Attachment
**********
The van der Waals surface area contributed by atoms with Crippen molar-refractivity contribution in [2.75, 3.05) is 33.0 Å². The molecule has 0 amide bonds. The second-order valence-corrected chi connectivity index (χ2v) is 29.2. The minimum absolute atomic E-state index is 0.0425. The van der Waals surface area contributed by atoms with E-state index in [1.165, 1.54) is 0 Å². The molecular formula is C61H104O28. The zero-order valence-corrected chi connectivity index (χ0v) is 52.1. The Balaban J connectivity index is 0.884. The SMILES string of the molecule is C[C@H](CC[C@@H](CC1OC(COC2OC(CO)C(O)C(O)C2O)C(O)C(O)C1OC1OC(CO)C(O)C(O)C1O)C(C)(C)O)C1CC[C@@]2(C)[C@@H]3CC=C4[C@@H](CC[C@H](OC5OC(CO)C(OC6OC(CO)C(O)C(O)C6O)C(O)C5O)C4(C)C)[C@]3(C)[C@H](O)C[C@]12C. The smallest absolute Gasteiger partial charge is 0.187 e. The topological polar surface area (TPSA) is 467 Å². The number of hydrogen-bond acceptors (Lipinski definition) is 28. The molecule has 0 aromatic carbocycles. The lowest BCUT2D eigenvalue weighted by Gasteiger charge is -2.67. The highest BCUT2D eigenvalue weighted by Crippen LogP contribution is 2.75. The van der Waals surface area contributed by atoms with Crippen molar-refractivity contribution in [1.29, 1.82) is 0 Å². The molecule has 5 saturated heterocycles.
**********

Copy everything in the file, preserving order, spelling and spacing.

The van der Waals surface area contributed by atoms with Crippen molar-refractivity contribution in [2.75, 3.05) is 33.0 Å². The molecule has 0 amide bonds. The second-order valence-corrected chi connectivity index (χ2v) is 29.2. The minimum absolute atomic E-state index is 0.0425. The van der Waals surface area contributed by atoms with E-state index in [1.165, 1.54) is 0 Å². The molecular formula is C61H104O28. The zero-order valence-corrected chi connectivity index (χ0v) is 52.1. The Balaban J connectivity index is 0.884. The SMILES string of the molecule is C[C@H](CC[C@@H](CC1OC(COC2OC(CO)C(O)C(O)C2O)C(O)C(O)C1OC1OC(CO)C(O)C(O)C1O)C(C)(C)O)C1CC[C@@]2(C)[C@@H]3CC=C4[C@@H](CC[C@H](OC5OC(CO)C(OC6OC(CO)C(O)C(O)C6O)C(O)C5O)C4(C)C)[C@]3(C)[C@H](O)C[C@]12C. The smallest absolute Gasteiger partial charge is 0.187 e. The topological polar surface area (TPSA) is 467 Å². The number of hydrogen-bond acceptors (Lipinski definition) is 28. The molecule has 0 aromatic carbocycles. The lowest BCUT2D eigenvalue weighted by Gasteiger charge is -2.67. The highest BCUT2D eigenvalue weighted by Crippen LogP contribution is 2.75. The van der Waals surface area contributed by atoms with Crippen molar-refractivity contribution in [1.29, 1.82) is 0 Å². The molecule has 5 saturated heterocycles.